roderick lewis portraitRoderick Lewis is an international employment consultant and author of “The Corporate Recruitment Game: What Recruiters Don’t Tell, And What Employers Try To Sell”. He holds an MBA from the Georgia Institute of Technology and has worked internationally in corporate recruitment and career consulting for over 10 years. You can connect with Roderick on his personal website at www.voiceofthejobseeker.com and on LinkedIn at http://www.linkedin.com/in/lewisrod.

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This Post Has 9 Comments

  1. Erich Lagasse

    The article presents a solid argument, yet the title of the article is deceptive. You can apply for a job online by getting in touch with the hiring manager. Job seekers should focus on being memorable to catch the hiring manager’s attention. This is what’s important. We recently posted a piece about this. – Erich

  2. Roderick

    @Erich: There are only a few exceptions when I advocate applying online. One is when contact has been made with a Hiring Manager first and that Hiring Manager wants to hire you. Then applying online is just a formality for HR’s sake. Outside of that, it’s just a game of “best résumé” wins the ATS key word scan: and that is a time-consuming game. Better to cut out the middle man and go straight to the business-minded hiring managers who are more concerned with your ability to provide solutions for their pressing concerns, rather than your ability to write a world-class job applications.

  3. Patricia

    This is good but how do you make contact with the “Hiring Manager” and/or determine who that person actually is?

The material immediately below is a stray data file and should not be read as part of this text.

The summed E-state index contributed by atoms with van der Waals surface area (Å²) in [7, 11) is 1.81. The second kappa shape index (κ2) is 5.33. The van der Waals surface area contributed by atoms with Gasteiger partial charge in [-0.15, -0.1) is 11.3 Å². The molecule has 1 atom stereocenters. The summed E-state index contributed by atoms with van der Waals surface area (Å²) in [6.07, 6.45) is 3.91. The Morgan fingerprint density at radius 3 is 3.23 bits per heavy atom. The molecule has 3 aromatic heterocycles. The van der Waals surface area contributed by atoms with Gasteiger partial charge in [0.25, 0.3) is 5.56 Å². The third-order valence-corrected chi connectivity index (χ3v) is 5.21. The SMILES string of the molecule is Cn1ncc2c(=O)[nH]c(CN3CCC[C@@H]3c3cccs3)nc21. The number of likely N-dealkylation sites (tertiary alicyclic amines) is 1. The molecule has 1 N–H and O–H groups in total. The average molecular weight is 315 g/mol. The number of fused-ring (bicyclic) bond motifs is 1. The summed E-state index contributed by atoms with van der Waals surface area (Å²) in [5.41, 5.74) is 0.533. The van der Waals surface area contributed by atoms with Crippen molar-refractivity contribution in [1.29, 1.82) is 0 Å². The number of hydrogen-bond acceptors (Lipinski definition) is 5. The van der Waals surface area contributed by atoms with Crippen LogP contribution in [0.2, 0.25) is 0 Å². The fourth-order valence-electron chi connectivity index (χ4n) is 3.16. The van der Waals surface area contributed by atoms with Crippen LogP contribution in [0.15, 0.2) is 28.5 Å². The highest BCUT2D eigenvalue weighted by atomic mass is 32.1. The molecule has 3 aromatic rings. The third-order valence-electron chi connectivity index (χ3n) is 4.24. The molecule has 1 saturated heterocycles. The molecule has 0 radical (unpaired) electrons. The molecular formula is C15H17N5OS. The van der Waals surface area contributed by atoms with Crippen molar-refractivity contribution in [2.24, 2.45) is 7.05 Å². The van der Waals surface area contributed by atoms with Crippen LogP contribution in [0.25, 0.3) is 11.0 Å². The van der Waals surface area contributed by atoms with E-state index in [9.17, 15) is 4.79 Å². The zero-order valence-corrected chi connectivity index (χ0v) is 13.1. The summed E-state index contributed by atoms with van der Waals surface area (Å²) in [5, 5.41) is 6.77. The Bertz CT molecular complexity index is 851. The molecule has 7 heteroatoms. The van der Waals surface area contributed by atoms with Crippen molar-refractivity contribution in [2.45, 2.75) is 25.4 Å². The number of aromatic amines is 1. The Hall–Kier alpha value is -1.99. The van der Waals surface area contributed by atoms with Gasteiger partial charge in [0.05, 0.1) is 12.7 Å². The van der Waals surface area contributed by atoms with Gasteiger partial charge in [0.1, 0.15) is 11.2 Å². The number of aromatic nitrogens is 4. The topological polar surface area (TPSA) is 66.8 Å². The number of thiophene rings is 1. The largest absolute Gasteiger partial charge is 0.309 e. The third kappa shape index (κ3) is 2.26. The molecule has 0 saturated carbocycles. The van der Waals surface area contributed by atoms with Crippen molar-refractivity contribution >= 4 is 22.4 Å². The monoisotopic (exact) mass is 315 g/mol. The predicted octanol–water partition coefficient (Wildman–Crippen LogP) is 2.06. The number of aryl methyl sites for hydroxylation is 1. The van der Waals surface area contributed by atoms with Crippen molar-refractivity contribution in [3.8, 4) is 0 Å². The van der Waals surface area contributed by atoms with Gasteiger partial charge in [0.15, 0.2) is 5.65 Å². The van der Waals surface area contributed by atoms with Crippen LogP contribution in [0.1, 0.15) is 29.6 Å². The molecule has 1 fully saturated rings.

4. Roderick

    @Patricia: Thanks for the comment. The easiest way is to contact people in your network to see if they know someone who works at a company you are targeting. Your network is larger than you think. For example, if you are a college graduate, you can contact your school’s alumni career services and ask for contacts at your target companies. You can also do a keyword search on Linkedin to find alumni who work at your target companies. I know it sounds overused, but Linkedin is really the goldmine of professional contacts. If you don’t find any contacts through your personal contacts and/or alumni, then another method is to connect with people in professional organizations (online and offline) that are in your industry/function of interest. Oftentimes you might share an online (or offline) group with a contact at your target company. The challenge then is to build a credible relationship with that person so that they either refer you directly to the hiring manager or tell you who he/she is. The Direct-to-Hiring Manager approach is not always a quick process, and can take a few weeks or months. But it is much better than sending résumés into black holes where you don’t know anyone or know if anyone even looked at your résumé. The key is to focus on expanding and nurturing your network.

  5. josh

    I like this post. In the world of job search, the ‘beggar’ is indeed the actual role the searcher takes on. This post tries to motivate you into job search with a bite.

    I really like these two sound bites of intuition:

    About job search in general: Most job seekers are so busy trying to get an interview that they forget the real objective is to get a job.

    About digital job search:
    In this game, you do not know the rules

  6. Kate

    I think there is a point to not *just’ applying online. There is a huge role for networking.